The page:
Let us start expressing the vector of internal forces as a numerical integration over the Gauss points. In order to make the explanation more understandable, from now on we will be using Voigt notation, i.e.


Using the stress-strain law (1) and the classic strain-displacement relation , we expand (23) as follows:


The tangent stiffness matrix is obtained by differentiating the internal forces with respect to the vector of nodal displacements . Since the damage variable depends on the nodal displacements through the equivalent strain, we will compute first the derivative of the damage variable with respect to the displacement vector . Taking into account that (6), depends on (20), and depends on through the interpolated strains, we use the chain rule to write the derivative of the damage variable for an integration point as follows:


where is the derivative of the damage evolution law with respect to the internal state variable , and is the loading-unloading factor that is 0 in an elastic loading or in an unloading regime, and 1 in a loading regime with growing damage. Thus,


Using expression (21), we can differentiate the non-local equivalent strain of a Gauss point with respect to the nodal displacements as


The derivative of the equivalent strain with respect to the strain vector is a row matrix that will depend on the chosen form of equivalent strain.

Let us now rewrite the expression of the internal forces in (24) as follows:


At this point, we can already differentiate (28) and substitute (25) to get a first expression for the tangent stiffness matrix, as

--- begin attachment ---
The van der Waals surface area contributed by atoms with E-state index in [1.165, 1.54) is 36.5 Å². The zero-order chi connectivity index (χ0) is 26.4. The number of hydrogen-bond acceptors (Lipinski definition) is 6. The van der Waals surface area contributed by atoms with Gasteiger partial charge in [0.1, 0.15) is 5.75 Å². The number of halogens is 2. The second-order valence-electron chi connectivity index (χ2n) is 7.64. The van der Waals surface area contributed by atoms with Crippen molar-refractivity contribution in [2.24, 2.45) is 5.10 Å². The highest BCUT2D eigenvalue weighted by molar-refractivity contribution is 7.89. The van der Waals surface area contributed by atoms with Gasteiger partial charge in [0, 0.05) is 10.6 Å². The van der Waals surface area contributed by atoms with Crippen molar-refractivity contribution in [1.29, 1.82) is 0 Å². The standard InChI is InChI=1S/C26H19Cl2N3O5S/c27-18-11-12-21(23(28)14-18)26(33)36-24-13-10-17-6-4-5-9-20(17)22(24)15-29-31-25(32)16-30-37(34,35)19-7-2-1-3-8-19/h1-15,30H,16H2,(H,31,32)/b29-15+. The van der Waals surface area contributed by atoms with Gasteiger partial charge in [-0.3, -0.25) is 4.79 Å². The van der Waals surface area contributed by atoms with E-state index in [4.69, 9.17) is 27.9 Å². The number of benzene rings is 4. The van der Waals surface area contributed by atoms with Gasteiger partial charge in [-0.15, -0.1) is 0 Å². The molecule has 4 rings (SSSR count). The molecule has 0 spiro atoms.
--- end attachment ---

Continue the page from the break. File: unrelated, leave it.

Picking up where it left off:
Note that the first term in the right hand side (r.h.s.) of (29) is the secant stiffness matrix, that coincides with the tangent matrix in an elastic loading or in an unloading regime (). The second term in the r.h.s. is the non-local part of the tangent stiffness matrix. Substituting (27) into (29) yields:


Defining for convenience the column matrix , the row matrix , and the coefficient , Eq. (30) can be rewritten like:


The double index of the sum, caused by the non-local interaction, implies that the term on the right part of Eq. (31) cannot be assembled from element contributions only. Essentially, each pair of Gauss points and contributes to the global stiffness matrix with a block of the same size as that of the classical element stiffness matrix. The difference is that the assembling routine differs from the usual one because in this case one needs to take into account the elements of both points and (Figure 4). Consequently, the global stiffness matrix is always non-symmetric and its bandwidth increases due to the non-local interaction.

Non-local assembly process.
Figure 4: Non-local assembly process.

In order to avoid the additional non-zero entries that the non-local interaction introduces into the global stiffness matrix, one could neglect the non-local terms by using , where is the Kronecker delta. This way, Eq. (31) reduces to


where the sum is performed over one index only. Note that the resulting local tangent matrix is no longer consistent, and quadratic convergence is lost.

Probably the most important issue caused by non-locality is the evolutionary character of the profile of the stiffness matrix. For the simulation of quasi-brittle materials like concrete, the consistent stiffness matrix remains local through the elastic branch, and so the initial distribution of non-zero entries is the same as in the local case. However, when the damage threshold is exceeded and the damage zone starts propagating, new non-zero entries appear due to the non-local interaction between Gauss points belonging to different elements, and the profile of the stiffness matrix must be dynamically adapted. The number of additional non-zero entries will depend on each particular case, but if a finer mesh is used in the expected softening zones, this number can be relatively high.